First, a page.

Dance legend Bill T. Jones starts off 2010 by looking back to the Age of Lincoln
Serenade/The Proposition, at Winspear Opera House, 2403 Flora St. Jan. 8â€“9 at 8 p.m. $19â€“$127. TITAS.org.
With some 30 years in the dance business, it would be easy to think Bill T. Jones has done it all. He has performed both solo and as a duet with late partner Arnie Zane, founded his own company, won a Tony and just opened a musical on Broadway to rave reviews.
But it took a man born two centuries ago to put everything in perspective for him.
For the bicentennial of Abraham Lincoln’s birth, Jones was commissioned to create a commemorative work. He wrestled with the objective of how to portray the president, and the result — a two-part show concentrating on different aspects of Lincoln’s life — has become a complex multimedia piece of performance art. And one that was worth getting worked up again for.
"It’s very hard to get excited about new ideas or to find that what feels new," Jones says. "When I accepted the commission, I had to figure out the handle of this man. Having a historical figure placed in my hands, was a big responsibility but exhilarating."
For Jones, it was a matter of delving into Lincoln’s personality, history and slavery, which he wasn’t sure how to wrangle. It turned him into an amateur history buff and he brings one half of the opus to Dallas. Serenade/The Proposition is sort of an abstract approach to Lincoln’s legacy, described on his Web site as "a rumination on the nature of history." Speeches and text are interpreted to sort of accessorize historical perspective.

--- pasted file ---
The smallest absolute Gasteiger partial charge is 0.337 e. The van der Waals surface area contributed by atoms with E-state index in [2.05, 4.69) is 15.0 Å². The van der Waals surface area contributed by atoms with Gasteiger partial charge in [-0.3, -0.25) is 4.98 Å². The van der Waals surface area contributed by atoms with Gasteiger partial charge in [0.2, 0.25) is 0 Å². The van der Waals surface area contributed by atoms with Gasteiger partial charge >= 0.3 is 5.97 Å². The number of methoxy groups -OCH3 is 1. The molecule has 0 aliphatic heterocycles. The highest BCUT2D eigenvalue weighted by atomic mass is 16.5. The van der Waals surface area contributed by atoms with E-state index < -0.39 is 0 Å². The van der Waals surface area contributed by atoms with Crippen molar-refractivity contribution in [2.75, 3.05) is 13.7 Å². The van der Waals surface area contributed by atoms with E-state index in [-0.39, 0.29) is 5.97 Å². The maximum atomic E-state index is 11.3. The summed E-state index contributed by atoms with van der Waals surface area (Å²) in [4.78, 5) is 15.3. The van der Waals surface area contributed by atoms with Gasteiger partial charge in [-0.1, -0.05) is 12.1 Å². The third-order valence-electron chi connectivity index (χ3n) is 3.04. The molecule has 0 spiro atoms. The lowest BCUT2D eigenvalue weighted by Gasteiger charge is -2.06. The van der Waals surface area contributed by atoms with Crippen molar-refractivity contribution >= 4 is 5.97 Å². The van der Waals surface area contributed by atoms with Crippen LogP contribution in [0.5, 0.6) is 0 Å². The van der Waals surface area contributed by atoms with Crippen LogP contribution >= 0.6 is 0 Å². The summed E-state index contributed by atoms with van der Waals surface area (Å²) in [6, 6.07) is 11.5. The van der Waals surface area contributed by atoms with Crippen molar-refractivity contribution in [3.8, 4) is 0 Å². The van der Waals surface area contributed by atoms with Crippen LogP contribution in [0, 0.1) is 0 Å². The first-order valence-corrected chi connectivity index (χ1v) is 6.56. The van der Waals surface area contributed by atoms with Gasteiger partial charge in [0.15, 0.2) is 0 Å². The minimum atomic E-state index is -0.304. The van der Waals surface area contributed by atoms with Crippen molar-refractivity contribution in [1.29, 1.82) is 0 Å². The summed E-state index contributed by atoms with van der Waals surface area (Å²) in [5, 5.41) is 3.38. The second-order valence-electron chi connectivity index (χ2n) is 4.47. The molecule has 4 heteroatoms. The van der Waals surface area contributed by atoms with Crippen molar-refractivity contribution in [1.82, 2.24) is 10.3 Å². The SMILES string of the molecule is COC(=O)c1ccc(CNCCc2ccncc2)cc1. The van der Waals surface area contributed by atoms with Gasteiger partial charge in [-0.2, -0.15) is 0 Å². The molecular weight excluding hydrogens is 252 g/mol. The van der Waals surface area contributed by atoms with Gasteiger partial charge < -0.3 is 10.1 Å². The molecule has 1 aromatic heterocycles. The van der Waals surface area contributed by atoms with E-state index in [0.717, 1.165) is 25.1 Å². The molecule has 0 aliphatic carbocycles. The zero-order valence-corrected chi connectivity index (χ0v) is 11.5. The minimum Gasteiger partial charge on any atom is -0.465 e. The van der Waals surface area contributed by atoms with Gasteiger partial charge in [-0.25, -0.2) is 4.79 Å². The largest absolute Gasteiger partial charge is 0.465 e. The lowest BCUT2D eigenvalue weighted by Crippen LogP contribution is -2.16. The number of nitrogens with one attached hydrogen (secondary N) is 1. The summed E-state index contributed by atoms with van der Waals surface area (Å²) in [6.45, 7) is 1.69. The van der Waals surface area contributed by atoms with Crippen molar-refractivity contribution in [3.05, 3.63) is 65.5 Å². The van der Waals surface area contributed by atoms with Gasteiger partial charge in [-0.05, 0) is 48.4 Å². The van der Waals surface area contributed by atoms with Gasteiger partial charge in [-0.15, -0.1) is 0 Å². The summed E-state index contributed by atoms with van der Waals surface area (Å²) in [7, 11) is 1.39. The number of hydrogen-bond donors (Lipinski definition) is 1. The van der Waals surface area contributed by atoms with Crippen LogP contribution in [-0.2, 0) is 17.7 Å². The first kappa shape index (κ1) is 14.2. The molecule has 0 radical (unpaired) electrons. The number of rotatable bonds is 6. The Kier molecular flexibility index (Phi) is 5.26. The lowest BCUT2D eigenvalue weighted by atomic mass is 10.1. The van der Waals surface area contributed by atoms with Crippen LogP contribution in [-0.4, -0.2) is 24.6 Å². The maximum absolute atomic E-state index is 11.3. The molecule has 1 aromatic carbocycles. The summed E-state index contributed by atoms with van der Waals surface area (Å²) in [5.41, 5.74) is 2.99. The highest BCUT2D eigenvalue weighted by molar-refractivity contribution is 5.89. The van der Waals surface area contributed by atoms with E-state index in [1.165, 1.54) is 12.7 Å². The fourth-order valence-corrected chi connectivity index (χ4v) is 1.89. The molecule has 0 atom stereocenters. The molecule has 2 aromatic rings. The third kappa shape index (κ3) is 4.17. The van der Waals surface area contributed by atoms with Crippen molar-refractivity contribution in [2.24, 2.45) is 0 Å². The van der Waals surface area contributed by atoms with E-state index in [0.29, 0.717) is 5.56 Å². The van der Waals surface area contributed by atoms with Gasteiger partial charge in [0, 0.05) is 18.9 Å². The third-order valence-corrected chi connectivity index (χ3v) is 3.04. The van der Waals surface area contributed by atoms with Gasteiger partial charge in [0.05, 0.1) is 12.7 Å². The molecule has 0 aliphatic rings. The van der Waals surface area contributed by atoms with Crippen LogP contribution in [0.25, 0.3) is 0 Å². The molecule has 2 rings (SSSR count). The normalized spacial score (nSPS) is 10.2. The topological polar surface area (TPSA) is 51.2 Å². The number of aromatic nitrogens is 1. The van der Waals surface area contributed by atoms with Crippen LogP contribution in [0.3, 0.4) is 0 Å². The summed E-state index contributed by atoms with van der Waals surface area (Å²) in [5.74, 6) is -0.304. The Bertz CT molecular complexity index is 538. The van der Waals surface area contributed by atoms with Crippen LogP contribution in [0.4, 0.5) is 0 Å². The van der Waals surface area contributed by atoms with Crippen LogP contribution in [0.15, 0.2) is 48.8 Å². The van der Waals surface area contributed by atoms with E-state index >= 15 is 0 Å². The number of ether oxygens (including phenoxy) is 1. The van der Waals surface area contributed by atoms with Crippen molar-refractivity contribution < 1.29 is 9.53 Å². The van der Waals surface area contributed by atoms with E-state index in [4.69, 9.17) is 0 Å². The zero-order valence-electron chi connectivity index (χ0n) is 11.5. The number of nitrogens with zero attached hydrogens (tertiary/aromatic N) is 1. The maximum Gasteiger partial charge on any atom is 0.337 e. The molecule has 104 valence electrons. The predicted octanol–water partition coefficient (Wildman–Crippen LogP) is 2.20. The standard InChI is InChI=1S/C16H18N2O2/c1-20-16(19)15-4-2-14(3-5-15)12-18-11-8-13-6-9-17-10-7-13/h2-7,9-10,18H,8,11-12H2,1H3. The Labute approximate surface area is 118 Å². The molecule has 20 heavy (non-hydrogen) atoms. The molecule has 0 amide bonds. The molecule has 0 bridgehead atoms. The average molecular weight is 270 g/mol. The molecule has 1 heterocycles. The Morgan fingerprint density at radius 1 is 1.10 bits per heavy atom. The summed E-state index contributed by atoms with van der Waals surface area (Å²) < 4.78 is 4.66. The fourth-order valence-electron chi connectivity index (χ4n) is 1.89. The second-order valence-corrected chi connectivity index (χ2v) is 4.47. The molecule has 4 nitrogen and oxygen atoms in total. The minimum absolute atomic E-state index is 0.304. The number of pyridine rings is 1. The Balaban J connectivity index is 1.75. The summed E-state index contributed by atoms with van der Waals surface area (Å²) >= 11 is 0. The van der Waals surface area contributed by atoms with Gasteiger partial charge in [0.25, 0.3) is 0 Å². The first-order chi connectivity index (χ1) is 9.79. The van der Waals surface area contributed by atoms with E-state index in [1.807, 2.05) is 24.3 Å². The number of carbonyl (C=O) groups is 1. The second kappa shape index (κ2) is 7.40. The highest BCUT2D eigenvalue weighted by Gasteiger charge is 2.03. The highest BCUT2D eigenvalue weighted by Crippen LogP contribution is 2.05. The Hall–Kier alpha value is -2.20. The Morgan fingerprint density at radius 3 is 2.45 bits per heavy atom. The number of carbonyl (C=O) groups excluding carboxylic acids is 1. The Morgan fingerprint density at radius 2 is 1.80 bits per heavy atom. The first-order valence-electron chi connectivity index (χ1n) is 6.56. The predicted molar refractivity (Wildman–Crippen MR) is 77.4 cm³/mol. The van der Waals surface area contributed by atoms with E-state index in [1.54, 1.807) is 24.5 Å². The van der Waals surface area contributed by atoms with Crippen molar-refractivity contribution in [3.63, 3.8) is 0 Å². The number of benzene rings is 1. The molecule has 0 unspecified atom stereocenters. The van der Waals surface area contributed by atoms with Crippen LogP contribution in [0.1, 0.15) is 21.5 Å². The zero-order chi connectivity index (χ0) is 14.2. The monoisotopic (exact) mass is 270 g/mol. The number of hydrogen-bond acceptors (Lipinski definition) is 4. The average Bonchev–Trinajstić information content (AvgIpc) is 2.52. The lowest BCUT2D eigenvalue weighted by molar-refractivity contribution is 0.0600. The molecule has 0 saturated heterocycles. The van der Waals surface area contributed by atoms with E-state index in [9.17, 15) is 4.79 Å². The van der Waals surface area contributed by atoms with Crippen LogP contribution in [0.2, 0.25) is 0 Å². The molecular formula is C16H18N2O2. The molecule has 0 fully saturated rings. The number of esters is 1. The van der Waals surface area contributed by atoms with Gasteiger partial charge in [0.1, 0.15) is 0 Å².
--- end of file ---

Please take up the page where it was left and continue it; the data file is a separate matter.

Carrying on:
If it sounds a bit out there, consider it the product that emerges from genius. (Literally — Jones was the recipient of a 1994 McArthur Foundation "genius grant.") Here, his talents have taken the history class to a new level that provokes as well as teaches.
"My question is ‘what is history?’" he explains. "It could be a place, a woman, an image. I’m turning around the concept. To engage Lincoln is to engage a political position, something that’s maybe beyond the dance. It is the context the dance will be viewed."
Despite his artistic approach to the history, the excitement caused by doing the show has given him a joy akin to that of a proud parent.
"Something drew me closer to my company with this work. Some of these dancers could be my children. I think they see me more as a human being. The felt like I could give them something to understand and the evidence is strong on stage. I’m proud about all those things," he says.
During Jones’ research, C. A. Tripp has just published his book The Intimate World of Abraham Lincoln, which speculated that the 16th president was gay or at least had "tendencies." Did that weigh in at all in Jones’ research?
"Ha! I know exactly what you are talking about!" he exclaims. "I’ve learned there are debunkers who want to reveal him to be just like us. His sexuality is a part of that. It was reported he did sleep with a man for many years but it was a different time. But that didn’t change my understanding or depiction of him."
At the end of the day, however, Jones just wants his work to mean something. It’s almost a hunger that his art is a participant in the world of ideas. He applies a significance to doing this interview on New Year’s Day.
"I like abstraction, metaphor, beauty, sensuality," he says. "Art is all of those things. That’s what it is for me now. I’m feeling this in the brilliant light of the new year." •
This article appeared in the Dallas Voice print edition January 8, 2010.
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